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Burundi

2011

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Stark regional differences are seen as jailings grow significantly in the Middle East and North Africa. Dozens of journalists are held without charge, many in secret prisons. A CPJ special report

Journalists reporting on protests and civil unrest face a rising threat of detention. Here, Israeli soldiers arrest a Palestinian journalist. (Reuters)


New York, November 30, 2011--The Committee to Protect Journalists is gravely concerned by the ongoing detention of a radio journalist in Burundi since Monday.

Burundi media defy censorship order

A woman mourns at the burial of a man killed in the Gatumba shooting. (Reuters)

Tensions between the Burundi government and the local press are bound to increase as several media this week defied an order not to investigate or discuss a recent massacre. While officials say the measure is "temporary" and necessary to safeguard national unity and the course of justice, independent journalists are asserting their right to publish information in the interest of public accountability.

Rugurika (CPJ)

It's possible that no journalist in the world has received more court summonses in recent weeks than Editor Bob Rugurika of Burundi's Radio Publique Africaine (RPA), a station founded by CPJ award-winner Alexis Sinduhije.

On Tuesday, for the fifth time since July 18, Rugurika was interrogated by a magistrate in the capital, Bujumbura, about programs aired by his station, according to news reports and CPJ research. The magistrate allegedly asked Rugurika to "correct" a broadcast that pointed out that a 1996 U.N. report had implicated an official involved in the setting up of Burundi's Truth and Reconciliation Commission in a massacre, RPA Editor-in-Chief Eric Manirakiza told CPJ.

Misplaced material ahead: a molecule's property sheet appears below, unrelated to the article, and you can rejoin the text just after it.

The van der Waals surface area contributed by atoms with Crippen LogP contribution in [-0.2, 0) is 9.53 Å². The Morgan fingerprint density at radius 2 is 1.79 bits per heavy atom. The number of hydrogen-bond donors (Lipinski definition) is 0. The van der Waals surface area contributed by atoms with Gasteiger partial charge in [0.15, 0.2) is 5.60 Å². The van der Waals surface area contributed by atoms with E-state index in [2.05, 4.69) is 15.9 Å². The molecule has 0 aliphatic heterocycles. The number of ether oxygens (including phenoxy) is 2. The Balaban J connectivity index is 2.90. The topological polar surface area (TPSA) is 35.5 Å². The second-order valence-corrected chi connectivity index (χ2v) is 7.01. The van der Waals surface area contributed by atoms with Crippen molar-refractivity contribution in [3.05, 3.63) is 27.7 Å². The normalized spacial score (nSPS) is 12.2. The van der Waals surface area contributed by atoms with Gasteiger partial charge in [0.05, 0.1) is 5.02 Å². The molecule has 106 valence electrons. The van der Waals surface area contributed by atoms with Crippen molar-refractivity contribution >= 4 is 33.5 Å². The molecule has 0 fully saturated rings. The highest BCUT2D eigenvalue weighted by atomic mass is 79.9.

Burundi journalists march on World Press Freedom Day. (Jean Pierre Aimé HARERIMANA)

New York, August 3, 2011--The government of Burundi President Pierre Nkurunziza is attempting to silence critical press coverage of his administration with incessant judicial harassment of two of the country's leading independent broadcasters, the Committee to Protect Journalists said today. 

Kavumbagu (AFP)
As recently as April, the state prosecutor in Burundi demanded journalist Jean-Claude Kavumbagu be put away for life. But just a month later, Africa's only jailed online journalist was a free man. A relentless international campaign by press freedom groups, human rights activists and Western governments had paid off.

New York, May 17, 2011--The Committee to Protect Journalists welcomes the release of online editor Jean-Claude Kavumbagu of Net Press on Monday but still questions the original charges placed against him. The High Court dropped charges of treason on May 13 but sentenced Kavumbagu to eight months in prison and a fine of 100,000 Burundian francs (US$80) for publishing "information that discredits the state and economy," according to defense lawyer Gabriel Sinarinzi. Authorities released Kavumbagu on Monday since he had already spent 10 months at Mpimba Prison in the capital, Bujumbura. 

New York, April 27, 2011--Burundi's state-run media regulator suspended a popular radio talk show on Monday because of accusations made by a caller about the president, according to news reports and local journalists.

New York, April 14, 2011--A Burundi state prosecutor asked a panel of judges on Wednesday to hand journalist Jean-Claude Kavumbagu, who has been imprisoned since July 2010 over a column critical of the country's security forces, the maximum life sentence on a charge of treason, according to local journalists.

2011

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Killed in Burundi

2 journalists killed since 1992

2 journalists murdered

2 murdered with impunity

Contact

Africa

Program Coordinator:
Sue Valentine

Advocacy Coordinator:
Mohamed Keita

East Africa Consultant:
Tom Rhodes

West Africa Consultant:
Peter Nkanga

svalentine@cpj.org
mkeita@cpj.org
trhodes@cpj.org
pnkanga@cpj.org

Tel: 212-465-1004
ext. 117
Fax: 212-465-9568

330 7th Avenue, 11th Floor
New York, NY, 10001 USA

Twitter: @africamedia_CPJ

Blog: Sue Valentine
Blog: Mohamed Keita
Blog: Tom Rhodes
Blog: Peter Nkanga